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Water: Strategy

Strategy for Water Quality Standards and Criteria

Setting Priorities to Strengthen the Foundation for Protecting and Restoring the Nation's Waters

Fact Sheet; August 2003

Water quality standards and criteria are the foundation for a wide range of programs under the Clean Water Act. The strategy contains priority strategic actions that we will undertake in collaboration with states and authorized tribes over the next 6 years to strengthen and improve this foundation.


The strategy is the product of a wide-ranging review of the existing water quality standards and criteria program within the context of all clean water programs. The review focused on clean water goals, mandates and authorities, and our current strategic goals for clean water and other strategic planning efforts. The review also focused on major needs of the current water quality standards and criteria program and key programs linked to it. These include water quality monitoring, total maximum daily loads (TMDLs), National Pollutant Discharge Elimination System (NPDES) permits, nonpoint source programs, oceans and wetland programs, and source water protection. The review reflects the results of more than 50 listening sessions with over 350 people during April-September 2001 and recent recommendations from the National Research Council, the General Accounting Office, and our Inspector General. The listening sessions included both in-person and telephone interviews with states, our program offices, and stakeholder groups.

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What the strategy does and does not do

The strategy is intended solely as a planning document. As described more fully in the strategy document, the strategy does not impose legally binding requirements on EPA, states, tribes or the regulated community. While we have made every effort to ensure the accuracy of the discussion in the strategy regarding these requirements, the obligations of the regulated community are determined by statutes, regulations, or other legally binding requirements.

What are the expected outcomes from the strategy?

The actions in the strategy are designed to fill major program gaps to achieve critical environmental results. They include:

  • Helping states strengthen water quality criteria for three pollutants (sedimentation, pathogens, and nutrients) that are responsible for an estimated 40 percent of water quality impairments nationally;
  • Strengthening and maintaing the scientific foundation of water quality programs, including targeting criteria development for specific pollutants of highest importance;
  • Clarifying for states how to implement key scientific and technical components of standards and criteria when regulating discharges;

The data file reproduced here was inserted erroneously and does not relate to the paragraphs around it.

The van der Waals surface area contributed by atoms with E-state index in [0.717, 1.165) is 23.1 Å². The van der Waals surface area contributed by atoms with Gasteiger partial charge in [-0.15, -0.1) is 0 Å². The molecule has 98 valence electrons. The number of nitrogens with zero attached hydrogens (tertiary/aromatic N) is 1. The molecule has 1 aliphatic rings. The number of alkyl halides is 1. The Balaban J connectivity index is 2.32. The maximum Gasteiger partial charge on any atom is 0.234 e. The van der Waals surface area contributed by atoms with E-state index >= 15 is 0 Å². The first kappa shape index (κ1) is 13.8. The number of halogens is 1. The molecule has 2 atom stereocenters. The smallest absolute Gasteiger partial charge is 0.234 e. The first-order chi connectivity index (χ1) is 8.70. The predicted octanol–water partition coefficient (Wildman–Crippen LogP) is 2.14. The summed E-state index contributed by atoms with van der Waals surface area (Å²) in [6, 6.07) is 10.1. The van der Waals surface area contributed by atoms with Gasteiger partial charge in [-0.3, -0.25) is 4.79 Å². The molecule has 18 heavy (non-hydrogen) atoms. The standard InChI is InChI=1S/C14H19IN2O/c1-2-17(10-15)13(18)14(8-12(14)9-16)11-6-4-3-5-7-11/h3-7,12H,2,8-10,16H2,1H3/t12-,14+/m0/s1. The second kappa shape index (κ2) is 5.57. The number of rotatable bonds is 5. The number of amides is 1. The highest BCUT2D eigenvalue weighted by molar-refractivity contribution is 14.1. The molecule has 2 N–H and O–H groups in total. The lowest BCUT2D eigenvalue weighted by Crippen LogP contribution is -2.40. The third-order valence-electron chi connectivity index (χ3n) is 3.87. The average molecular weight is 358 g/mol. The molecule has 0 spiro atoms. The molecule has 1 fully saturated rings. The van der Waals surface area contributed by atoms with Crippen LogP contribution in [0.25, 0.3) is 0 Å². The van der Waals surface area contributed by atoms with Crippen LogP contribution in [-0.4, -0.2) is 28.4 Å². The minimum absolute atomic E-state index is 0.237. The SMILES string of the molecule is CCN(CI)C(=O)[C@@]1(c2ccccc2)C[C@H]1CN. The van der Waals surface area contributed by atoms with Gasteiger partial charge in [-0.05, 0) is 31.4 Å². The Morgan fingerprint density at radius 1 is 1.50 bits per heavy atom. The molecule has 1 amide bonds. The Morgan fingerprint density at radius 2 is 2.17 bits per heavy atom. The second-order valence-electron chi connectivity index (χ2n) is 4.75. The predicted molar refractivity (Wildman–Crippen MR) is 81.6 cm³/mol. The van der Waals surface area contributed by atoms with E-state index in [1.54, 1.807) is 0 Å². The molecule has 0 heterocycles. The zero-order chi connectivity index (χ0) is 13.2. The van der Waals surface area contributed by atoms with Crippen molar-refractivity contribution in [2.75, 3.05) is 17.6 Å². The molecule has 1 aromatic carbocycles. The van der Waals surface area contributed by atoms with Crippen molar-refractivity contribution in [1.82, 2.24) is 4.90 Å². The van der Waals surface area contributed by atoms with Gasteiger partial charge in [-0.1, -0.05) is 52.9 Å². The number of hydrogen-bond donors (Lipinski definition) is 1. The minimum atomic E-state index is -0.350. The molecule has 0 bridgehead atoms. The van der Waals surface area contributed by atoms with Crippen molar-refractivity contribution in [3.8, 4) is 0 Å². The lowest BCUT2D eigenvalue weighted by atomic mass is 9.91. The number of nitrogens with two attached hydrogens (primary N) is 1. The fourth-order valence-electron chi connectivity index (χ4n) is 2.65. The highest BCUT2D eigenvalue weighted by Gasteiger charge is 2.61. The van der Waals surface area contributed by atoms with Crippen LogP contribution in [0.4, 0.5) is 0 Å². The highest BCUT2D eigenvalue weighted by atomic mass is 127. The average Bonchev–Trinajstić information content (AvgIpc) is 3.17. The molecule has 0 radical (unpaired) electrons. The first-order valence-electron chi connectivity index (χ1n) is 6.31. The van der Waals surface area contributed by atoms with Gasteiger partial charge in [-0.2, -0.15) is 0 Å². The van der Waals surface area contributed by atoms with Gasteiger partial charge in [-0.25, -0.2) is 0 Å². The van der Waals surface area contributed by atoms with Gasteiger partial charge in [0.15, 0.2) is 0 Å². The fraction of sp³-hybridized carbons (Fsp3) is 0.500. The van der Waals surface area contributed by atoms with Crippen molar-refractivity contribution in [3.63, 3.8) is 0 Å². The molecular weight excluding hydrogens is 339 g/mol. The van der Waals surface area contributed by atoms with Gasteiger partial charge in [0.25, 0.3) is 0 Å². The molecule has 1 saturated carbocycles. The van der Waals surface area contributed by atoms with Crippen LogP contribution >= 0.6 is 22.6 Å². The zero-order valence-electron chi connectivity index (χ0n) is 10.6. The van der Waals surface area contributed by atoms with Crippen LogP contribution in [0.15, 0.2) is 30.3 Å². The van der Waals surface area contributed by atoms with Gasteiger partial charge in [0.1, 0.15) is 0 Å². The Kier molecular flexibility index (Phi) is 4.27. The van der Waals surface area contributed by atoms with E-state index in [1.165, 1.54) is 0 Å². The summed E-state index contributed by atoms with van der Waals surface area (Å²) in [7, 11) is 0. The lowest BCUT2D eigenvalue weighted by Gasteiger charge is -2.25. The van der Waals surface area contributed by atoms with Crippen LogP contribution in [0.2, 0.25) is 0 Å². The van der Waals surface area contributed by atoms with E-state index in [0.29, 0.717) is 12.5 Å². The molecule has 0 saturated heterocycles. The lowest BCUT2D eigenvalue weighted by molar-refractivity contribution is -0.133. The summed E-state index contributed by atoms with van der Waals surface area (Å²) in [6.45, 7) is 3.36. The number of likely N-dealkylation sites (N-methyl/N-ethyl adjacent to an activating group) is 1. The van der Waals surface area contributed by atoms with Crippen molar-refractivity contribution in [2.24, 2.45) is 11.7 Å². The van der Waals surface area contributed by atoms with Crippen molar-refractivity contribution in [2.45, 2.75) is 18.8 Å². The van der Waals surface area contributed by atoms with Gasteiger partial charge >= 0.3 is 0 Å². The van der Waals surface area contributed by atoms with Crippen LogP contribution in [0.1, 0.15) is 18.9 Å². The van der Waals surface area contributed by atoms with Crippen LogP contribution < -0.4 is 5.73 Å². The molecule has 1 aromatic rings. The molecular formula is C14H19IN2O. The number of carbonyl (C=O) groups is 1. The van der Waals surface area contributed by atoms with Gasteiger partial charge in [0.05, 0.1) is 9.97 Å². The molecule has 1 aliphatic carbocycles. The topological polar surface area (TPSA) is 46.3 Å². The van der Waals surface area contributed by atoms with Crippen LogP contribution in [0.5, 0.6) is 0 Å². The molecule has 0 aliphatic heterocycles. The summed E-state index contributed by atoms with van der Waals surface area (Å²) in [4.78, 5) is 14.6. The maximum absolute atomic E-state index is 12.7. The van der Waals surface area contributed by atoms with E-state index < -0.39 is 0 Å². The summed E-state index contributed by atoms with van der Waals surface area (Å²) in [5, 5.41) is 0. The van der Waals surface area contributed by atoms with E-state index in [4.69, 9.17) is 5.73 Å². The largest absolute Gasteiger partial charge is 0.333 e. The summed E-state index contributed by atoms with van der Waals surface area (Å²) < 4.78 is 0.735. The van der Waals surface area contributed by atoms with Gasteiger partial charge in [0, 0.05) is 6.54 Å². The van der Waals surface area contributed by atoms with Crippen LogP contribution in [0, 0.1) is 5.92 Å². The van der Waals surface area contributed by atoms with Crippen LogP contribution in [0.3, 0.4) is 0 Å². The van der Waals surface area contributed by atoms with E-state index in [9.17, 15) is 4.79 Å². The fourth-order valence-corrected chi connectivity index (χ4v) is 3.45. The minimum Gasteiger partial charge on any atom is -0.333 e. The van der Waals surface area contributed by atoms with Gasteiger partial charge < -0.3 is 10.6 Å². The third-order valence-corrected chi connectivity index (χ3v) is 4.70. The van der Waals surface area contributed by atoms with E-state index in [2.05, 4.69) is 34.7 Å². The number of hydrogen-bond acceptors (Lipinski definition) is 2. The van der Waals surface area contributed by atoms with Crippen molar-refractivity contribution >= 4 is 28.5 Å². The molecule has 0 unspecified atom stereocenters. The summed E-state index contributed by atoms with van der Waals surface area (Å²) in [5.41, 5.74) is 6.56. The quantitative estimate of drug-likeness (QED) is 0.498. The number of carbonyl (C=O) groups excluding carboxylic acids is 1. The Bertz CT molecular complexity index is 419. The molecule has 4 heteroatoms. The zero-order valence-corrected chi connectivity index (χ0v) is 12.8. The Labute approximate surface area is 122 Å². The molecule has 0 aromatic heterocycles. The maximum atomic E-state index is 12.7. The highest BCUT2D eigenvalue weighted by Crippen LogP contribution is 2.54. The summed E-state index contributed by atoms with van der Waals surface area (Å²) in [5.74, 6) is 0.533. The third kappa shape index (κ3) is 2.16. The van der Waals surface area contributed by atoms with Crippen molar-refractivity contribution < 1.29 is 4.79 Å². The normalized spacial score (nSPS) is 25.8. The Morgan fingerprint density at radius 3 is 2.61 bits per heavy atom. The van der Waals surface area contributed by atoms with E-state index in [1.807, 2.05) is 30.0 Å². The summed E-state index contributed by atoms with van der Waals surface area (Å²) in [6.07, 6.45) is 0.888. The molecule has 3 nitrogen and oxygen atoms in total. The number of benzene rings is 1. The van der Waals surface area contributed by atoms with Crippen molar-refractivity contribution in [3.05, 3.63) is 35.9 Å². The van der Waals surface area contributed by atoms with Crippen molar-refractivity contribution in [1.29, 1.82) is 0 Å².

• Establishing important technical and policy linkages between the water quality standards and criteria program and other programs such as those that protect drinking water and,
  • Broadening participation in the water quality standards and criteria program with states and other stakeholders.

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What are the strategic priority actions?

The strategy describes and sets milestones for the following ten strategic actions of highest priority:

  1. Issue implementation guidance for the 1986 bacteria criteria for recreation.
  2. Produce and implement a strategy for the development of pathogen criteria for drinking water and recreational use.
  3. Produce and implement a strategy for the development of suspended and bedded sediment criteria.
  4. Provide technical support to states and tribes for developing and adopting nutrient criteria and biological criteria.
  5. Develop and apply a systematic selection process to produce new and revised water quality criteria for chemicals to address emerging needs.
  6. Complete the national Endangered Species Act consultation with the federal services on existing aquatic life criteria.
  7. Provide technical support, outreach, training and workshops to assist states and tribes with designated uses, including use attainability analyses and tiered aquatic life uses.
  8. Provide implementation support concerning technical issues affecting permits and TMDLs, beginning with technical support and outreach concerning the duration and frequency components of existing water quality criteria.
  9. Identify any drinking-water source waters whose water quality standards do not protect the use, and work with EPA regions, states, and tribes to correct any deficient standards as soon as possible.
  10. Develop a web-based clearinghouse for exchanging information on critical water quality standards issues, beginning with antidegradation.

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How may I obtain a copy of the strategy?

A PDF version of the strategy is available for viewing (48 pp, 2.3MB). Additionally, limited copies of the complete document entitled "Strategy for Water Quality Standards and Criteria: Setting Priorities to Strengthen the Foundation for Protecting and Restoring the Nation's Waters" are available from the address below. Please request document number EPA-823-R-03-010.

National Service Center for Environmental Publications
P.O. Box 42419
Cincinnati, Ohio 45242

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How may I obtain more information?

For more information on the "Strategy for Water Quality Standards and Criteria: Setting Priorities to Strengthen the Foundation for Protecting and Restoring the Nation's Waters," please contact:

Fred Leutner
U.S. Environmental Protection Agency
Water Quality Standards Branch (4305T)
1200 Pennsylvania Ave., NW
Washington, DC 20460

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